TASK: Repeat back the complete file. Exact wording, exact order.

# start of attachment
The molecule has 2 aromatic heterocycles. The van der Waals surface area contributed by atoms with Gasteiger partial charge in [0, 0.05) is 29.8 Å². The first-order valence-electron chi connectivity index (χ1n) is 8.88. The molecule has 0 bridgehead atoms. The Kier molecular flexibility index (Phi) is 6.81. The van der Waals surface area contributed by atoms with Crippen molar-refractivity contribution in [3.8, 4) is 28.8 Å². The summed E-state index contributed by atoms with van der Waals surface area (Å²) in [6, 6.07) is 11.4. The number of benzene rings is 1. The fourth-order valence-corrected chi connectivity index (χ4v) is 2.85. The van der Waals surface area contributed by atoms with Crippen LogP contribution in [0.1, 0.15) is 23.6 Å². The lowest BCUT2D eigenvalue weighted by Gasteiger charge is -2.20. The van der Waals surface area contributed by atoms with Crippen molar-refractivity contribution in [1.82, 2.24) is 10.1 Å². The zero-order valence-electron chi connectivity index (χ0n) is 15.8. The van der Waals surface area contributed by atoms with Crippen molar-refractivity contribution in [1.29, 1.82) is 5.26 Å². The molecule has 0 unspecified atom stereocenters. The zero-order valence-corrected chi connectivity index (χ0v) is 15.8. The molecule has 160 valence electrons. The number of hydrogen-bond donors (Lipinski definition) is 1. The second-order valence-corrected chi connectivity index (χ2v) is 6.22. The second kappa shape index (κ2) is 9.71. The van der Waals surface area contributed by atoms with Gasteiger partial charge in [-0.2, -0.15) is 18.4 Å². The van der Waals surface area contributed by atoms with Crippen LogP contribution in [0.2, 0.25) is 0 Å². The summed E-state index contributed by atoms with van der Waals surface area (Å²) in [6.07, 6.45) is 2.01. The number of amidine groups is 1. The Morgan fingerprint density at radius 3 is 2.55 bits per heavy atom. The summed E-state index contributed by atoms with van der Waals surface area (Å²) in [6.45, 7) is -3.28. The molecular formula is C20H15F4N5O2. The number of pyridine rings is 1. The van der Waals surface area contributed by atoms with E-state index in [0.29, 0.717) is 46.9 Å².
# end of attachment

The molecule has 2 aromatic heterocycles. The van der Waals surface area contributed by atoms with Gasteiger partial charge in [0, 0.05) is 29.8 Å². The first-order valence-electron chi connectivity index (χ1n) is 8.88. The molecule has 0 bridgehead atoms. The Kier molecular flexibility index (Phi) is 6.81. The van der Waals surface area contributed by atoms with Crippen molar-refractivity contribution in [3.8, 4) is 28.8 Å². The summed E-state index contributed by atoms with van der Waals surface area (Å²) in [6, 6.07) is 11.4. The number of benzene rings is 1. The fourth-order valence-corrected chi connectivity index (χ4v) is 2.85. The van der Waals surface area contributed by atoms with Crippen LogP contribution in [0.1, 0.15) is 23.6 Å². The lowest BCUT2D eigenvalue weighted by Gasteiger charge is -2.20. The van der Waals surface area contributed by atoms with Crippen molar-refractivity contribution in [1.82, 2.24) is 10.1 Å². The zero-order valence-electron chi connectivity index (χ0n) is 15.8. The van der Waals surface area contributed by atoms with Crippen molar-refractivity contribution in [1.29, 1.82) is 5.26 Å². The molecule has 0 unspecified atom stereocenters. The zero-order valence-corrected chi connectivity index (χ0v) is 15.8. The molecule has 160 valence electrons. The number of hydrogen-bond donors (Lipinski definition) is 1. The second-order valence-corrected chi connectivity index (χ2v) is 6.22. The second kappa shape index (κ2) is 9.71. The van der Waals surface area contributed by atoms with Gasteiger partial charge in [-0.2, -0.15) is 18.4 Å². The van der Waals surface area contributed by atoms with Crippen LogP contribution in [0.2, 0.25) is 0 Å². The summed E-state index contributed by atoms with van der Waals surface area (Å²) in [6.07, 6.45) is 2.01. The number of amidine groups is 1. The Morgan fingerprint density at radius 3 is 2.55 bits per heavy atom. The summed E-state index contributed by atoms with van der Waals surface area (Å²) in [6.45, 7) is -3.28. The molecular formula is C20H15F4N5O2. The number of pyridine rings is 1. The van der Waals surface area contributed by atoms with E-state index in [0.29, 0.717) is 46.9 Å².